Articles from the Silver Shemmings Ash Team on contractual matters, recent case law changes and items of interest in the construction and property world
February 20, 2020 | Silver Shemmings
Given that the UK is currently celebrating its greenest year ever, with renewable energy usage surpassing fossil fuel for over 130 days of 2019, it seemed an apt time for an article on this subject.
By way of a recap – renewable fuels are those made from renewable sources. Examples of these would include biofuels, hydrogen fuel and also any fuel synthesised via renewable power such as tidal or wind. Non-renewable fuels comprise natural gas and other fossil fuels and, notably, nuclear energy. Nuclear power does quality as “low carbon” generation, however.
Our traditional reliance upon oil and exploring solutions for the inevitable exhaustion of its supply is already something of a hot topic. As the global population (in most areas) soars, we must explore solutions to this quandary which satisfy both environmental and economic interests. Your average person may well now be more “sustainably minded”, but whether they are prepared to pay a premium for such products or services remains to be seen.
While the fact that low carbon electricity accounted for over 50% of our energy last year should be celebrated, it is not good news across the board. The UK’s beleaguered network of nuclear plants suffered a series of outages in the last decade, significantly impacting progress in this area; any temporary shortfalls in nuclear electricity generation are likely to be replaced by traditional fossil fuel powered stations.
What is more, the eight plants which normally provide around 20% of our electricity supply are unlikely to be replaced any time soon. This time last year, Hitatchi pulled out of two sites, hot on the heels of Toshiba’s departure from the proposed 3GW plant at Moorside. This is deeply concerning for two reasons: firstly, these abandoned sites would have accounted for 15% of the UK’s electricity demand and secondly, all bar one of our current plants are due to go offline by 2030. We are therefore looking at a substantial energy deficit in the years to come.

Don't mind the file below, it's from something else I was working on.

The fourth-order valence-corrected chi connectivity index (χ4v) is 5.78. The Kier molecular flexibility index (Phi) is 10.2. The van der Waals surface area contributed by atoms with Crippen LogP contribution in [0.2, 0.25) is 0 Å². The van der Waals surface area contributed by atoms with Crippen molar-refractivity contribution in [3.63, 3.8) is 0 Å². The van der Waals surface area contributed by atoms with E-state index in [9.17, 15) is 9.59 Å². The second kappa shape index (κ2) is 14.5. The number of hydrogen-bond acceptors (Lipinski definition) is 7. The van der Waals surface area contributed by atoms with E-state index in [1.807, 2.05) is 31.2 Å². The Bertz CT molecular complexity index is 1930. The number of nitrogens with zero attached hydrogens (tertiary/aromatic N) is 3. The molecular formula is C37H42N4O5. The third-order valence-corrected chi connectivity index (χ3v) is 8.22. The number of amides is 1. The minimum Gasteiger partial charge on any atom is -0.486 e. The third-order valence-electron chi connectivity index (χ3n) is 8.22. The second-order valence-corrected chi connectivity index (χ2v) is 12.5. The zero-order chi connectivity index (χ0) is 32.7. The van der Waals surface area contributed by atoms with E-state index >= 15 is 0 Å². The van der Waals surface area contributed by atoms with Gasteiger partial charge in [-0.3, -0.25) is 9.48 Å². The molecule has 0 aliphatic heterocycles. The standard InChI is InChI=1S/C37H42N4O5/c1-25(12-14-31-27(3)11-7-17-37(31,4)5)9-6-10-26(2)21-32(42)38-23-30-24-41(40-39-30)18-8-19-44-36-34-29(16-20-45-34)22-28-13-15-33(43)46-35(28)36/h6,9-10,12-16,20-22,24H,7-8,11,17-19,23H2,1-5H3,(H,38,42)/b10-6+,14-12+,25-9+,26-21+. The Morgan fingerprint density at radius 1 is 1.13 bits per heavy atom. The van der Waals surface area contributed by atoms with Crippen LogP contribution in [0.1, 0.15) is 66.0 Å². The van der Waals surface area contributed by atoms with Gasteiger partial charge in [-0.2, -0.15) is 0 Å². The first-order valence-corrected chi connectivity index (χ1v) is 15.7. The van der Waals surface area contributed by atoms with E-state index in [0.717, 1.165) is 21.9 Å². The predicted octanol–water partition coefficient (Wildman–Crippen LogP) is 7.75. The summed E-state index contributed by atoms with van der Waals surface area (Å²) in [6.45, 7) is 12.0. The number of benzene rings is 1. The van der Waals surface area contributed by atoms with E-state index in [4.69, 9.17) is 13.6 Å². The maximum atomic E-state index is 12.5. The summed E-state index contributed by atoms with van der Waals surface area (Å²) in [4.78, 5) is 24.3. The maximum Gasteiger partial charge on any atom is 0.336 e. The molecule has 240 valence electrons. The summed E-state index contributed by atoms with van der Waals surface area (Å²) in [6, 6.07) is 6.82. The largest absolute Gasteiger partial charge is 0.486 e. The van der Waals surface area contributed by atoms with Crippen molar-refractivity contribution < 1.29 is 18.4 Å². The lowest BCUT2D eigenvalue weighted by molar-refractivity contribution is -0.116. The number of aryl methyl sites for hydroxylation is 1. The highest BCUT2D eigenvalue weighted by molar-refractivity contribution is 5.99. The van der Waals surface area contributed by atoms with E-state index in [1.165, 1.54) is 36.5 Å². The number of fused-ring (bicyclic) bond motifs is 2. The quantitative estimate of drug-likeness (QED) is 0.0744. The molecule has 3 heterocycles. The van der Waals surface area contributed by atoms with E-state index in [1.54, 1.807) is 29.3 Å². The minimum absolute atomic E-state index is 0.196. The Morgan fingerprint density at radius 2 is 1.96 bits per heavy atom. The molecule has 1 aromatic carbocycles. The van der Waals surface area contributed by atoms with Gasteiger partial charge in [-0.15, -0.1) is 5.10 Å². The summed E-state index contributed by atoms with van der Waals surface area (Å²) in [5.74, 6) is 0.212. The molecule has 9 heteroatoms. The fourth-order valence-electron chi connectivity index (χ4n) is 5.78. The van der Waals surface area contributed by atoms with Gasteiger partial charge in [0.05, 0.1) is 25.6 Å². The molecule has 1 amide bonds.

There is a crumb of comfort however. Scientists have discovered how to convert waste barley from brewing into activated carbon and carbon nanotubes. Given that the industry discards millions of tonnes of unused grain each year, this represents a very welcome finding. The two stage chemical process required to facilitate this transformation is inexpensive and demand for fuel remains, as ever, high. This is an excellent example of the circular economy, whereby waste is turned into a product of value. The ramifications of this cycle are wider still, addressing both the global waste and energy crises. It is therefore hoped that this recent discovery will inspire others to innovate and widen the uptake of the circular economy, especially where our nuclear infrastructure is not being renewed.
If you would like to know more about the above topic, or want to know how we can help you with an energy project or dispute, please contact Laughlan Steer. Laughlan will also be presenting the first in series of Seminars on this topic on 16th April, for more details or to book a place contact firstname.lastname@example.org
Author Laughlan Steer is a Solicitor specialising in Construction and Real Estate law, his experience spans non-contentious as well as contentious matters. He has led a number of adjudications and is well-versed in both Part 7 and Part 8 litigation proceedings and Mediation. Having commenced his professional life on the client side of energy and rail projects, Laughlan’ s advice benefits from this insight. He enjoys servicing a diverse client-base, from sub-contractors, to architects and high net worth individuals and he regularly presents seminars and lectures to the public, local authorities, consultancies and construction companies of all sizes
At Silver Shemmings Ash, we provide seminars and training alongside our core activities in contentious and non-contentious matters. The purpose of these is to facilitate a greater knowledge and understanding of construction and property law. There remains a considerable lack of training in such areas for companies and this is an issue which we are looking to address
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